Injury to the antenna feed will take away the KSUT frequency from the air in Durango

The main frequency of KSUT-FM in Durango (90.1) has failed since a feed line to an antenna was damaged on February 5th. However, the signal could be available again earlier this week, possibly as early as today.

Tami Graham, general manager of KSUT, said the station’s technical operations manager, Rob Rawls, will be on Smelter Mountain today with a crew from Visionary Broadband to repair the damaged feed line, and the 90.1 frequency should be back on the air soon Week if not within 24 hours.

“He’s on his way there with plugs in hand that we had to order specifically to repair this line. It was accidentally damaged in the same place by another operator, ”said Graham. “We work hard, it’s been over two weeks now. It was quite difficult because it’s our primary Durango signal. “

KSUT can still be heard on a weaker signal in Durango, 89.3, but that signal doesn’t extend into the northern Animas Valley or well beyond Durango, Graham said.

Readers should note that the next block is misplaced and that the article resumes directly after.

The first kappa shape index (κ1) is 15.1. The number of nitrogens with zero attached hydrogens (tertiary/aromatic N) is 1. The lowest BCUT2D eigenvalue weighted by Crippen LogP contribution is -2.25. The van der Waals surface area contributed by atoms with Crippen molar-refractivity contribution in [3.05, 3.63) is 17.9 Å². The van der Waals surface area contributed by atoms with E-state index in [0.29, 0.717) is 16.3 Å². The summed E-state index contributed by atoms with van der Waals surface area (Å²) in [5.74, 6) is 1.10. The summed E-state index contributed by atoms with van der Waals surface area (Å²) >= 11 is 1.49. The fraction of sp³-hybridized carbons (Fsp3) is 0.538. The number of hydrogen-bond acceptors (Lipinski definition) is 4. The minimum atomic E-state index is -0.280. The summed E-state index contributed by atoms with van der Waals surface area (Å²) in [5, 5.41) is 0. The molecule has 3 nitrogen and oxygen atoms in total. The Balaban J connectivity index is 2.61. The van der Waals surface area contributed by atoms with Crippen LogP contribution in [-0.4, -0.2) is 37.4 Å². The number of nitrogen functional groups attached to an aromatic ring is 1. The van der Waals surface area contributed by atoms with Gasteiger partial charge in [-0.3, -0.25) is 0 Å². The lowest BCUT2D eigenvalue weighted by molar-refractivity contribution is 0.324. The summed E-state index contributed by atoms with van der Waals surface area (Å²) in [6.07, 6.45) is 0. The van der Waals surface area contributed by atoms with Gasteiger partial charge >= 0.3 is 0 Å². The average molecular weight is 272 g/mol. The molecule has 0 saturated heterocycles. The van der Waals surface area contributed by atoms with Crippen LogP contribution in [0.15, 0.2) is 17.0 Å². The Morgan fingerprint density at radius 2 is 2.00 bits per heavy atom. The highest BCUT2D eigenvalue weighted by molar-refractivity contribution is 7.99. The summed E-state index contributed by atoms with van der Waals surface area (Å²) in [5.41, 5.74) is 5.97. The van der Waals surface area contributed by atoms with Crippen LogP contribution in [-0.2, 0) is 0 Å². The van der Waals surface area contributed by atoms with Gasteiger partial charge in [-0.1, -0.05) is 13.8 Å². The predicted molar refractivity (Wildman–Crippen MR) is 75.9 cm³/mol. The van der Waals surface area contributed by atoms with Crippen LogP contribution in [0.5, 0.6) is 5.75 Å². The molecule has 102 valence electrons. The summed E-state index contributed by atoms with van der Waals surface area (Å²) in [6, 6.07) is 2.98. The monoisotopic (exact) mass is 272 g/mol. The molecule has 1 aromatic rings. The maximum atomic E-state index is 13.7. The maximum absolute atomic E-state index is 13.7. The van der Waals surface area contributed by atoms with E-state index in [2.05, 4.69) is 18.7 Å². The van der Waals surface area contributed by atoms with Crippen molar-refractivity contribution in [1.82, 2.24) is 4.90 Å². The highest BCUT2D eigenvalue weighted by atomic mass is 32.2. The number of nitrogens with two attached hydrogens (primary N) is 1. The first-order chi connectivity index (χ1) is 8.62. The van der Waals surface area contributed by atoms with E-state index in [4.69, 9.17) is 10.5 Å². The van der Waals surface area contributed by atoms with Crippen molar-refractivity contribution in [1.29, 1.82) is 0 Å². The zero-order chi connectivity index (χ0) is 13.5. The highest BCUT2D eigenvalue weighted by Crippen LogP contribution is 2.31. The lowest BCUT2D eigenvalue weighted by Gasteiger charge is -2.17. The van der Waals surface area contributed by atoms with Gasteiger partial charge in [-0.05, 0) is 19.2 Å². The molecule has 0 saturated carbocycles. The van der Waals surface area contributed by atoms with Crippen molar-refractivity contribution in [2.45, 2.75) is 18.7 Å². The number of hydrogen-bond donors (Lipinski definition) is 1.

The station can also be streamed online and has just updated its streaming service to include Air Pocket Player.

The antenna feed was hit by a snowcat while other equipment was being serviced on the towers of Smelter Mountain, and the snowpack and winter conditions made repairs difficult.

The feed line runs 30 feet underground and 80 feet above a tower, but Graham said crews expect to be able to repair the feed line where it has been damaged above ground rather than replace the entire feed line.

The entire fix costs $ 500 for a port to repair the line and Rawls’ time for the fix.

“The best scenario is to have it fixed today,” said Graham.

The transmitter has been tested and is OK. It automatically shut down when the line went down, she said. The antenna lead is pressurized with nitrogen to keep it dry, and damage to the lead releases the nitrogen and automatically turns the transmitter off.

The fix that KSUT is working on should eliminate the need to swap out the entire lead, which would be difficult in the winter, and Graham said the connector manufacturer believes that a fix can be done without replacing the entire lead, but it does more will be learned from the site visit today.

The broken feed dropped the KSUT signal on Farmington (88.1) and Montezuma Counties (106.3) initially, but the signal was able to be rerouted onto those frequencies, Graham said.

“When you have equipment failure and equipment damage, there’s not much you can do until you actually fix the problem,” she said. “So it is good to have a backup signal redundant and to be able to stream.”

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